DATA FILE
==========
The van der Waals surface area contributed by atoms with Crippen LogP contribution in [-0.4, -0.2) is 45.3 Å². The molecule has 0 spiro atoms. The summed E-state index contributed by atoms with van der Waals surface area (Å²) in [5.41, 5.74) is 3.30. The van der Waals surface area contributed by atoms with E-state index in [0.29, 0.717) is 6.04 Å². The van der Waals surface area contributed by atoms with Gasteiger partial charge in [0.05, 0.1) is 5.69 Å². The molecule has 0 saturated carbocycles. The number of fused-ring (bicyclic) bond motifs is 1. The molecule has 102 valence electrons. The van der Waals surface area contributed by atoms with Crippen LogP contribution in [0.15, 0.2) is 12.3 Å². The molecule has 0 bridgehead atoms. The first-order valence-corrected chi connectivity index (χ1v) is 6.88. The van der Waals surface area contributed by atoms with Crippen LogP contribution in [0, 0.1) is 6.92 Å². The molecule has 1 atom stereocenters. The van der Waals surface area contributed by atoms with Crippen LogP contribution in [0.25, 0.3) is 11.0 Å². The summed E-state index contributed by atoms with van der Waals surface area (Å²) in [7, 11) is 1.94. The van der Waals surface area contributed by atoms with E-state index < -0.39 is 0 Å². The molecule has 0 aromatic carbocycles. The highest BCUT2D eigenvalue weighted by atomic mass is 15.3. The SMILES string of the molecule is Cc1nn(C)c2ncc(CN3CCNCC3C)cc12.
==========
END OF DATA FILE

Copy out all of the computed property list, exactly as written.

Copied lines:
The van der Waals surface area contributed by atoms with Crippen LogP contribution in [-0.4, -0.2) is 45.3 Å². The molecule has 0 spiro atoms. The summed E-state index contributed by atoms with van der Waals surface area (Å²) in [5.41, 5.74) is 3.30. The van der Waals surface area contributed by atoms with E-state index in [0.29, 0.717) is 6.04 Å². The van der Waals surface area contributed by atoms with Gasteiger partial charge in [0.05, 0.1) is 5.69 Å². The molecule has 0 saturated carbocycles. The number of fused-ring (bicyclic) bond motifs is 1. The molecule has 102 valence electrons. The van der Waals surface area contributed by atoms with Crippen LogP contribution in [0.15, 0.2) is 12.3 Å². The molecule has 0 bridgehead atoms. The first-order valence-corrected chi connectivity index (χ1v) is 6.88. The van der Waals surface area contributed by atoms with Crippen LogP contribution in [0, 0.1) is 6.92 Å². The molecule has 1 atom stereocenters. The van der Waals surface area contributed by atoms with Crippen LogP contribution in [0.25, 0.3) is 11.0 Å². The summed E-state index contributed by atoms with van der Waals surface area (Å²) in [7, 11) is 1.94. The van der Waals surface area contributed by atoms with E-state index < -0.39 is 0 Å². The molecule has 0 aromatic carbocycles. The highest BCUT2D eigenvalue weighted by atomic mass is 15.3. The SMILES string of the molecule is Cc1nn(C)c2ncc(CN3CCNCC3C)cc12.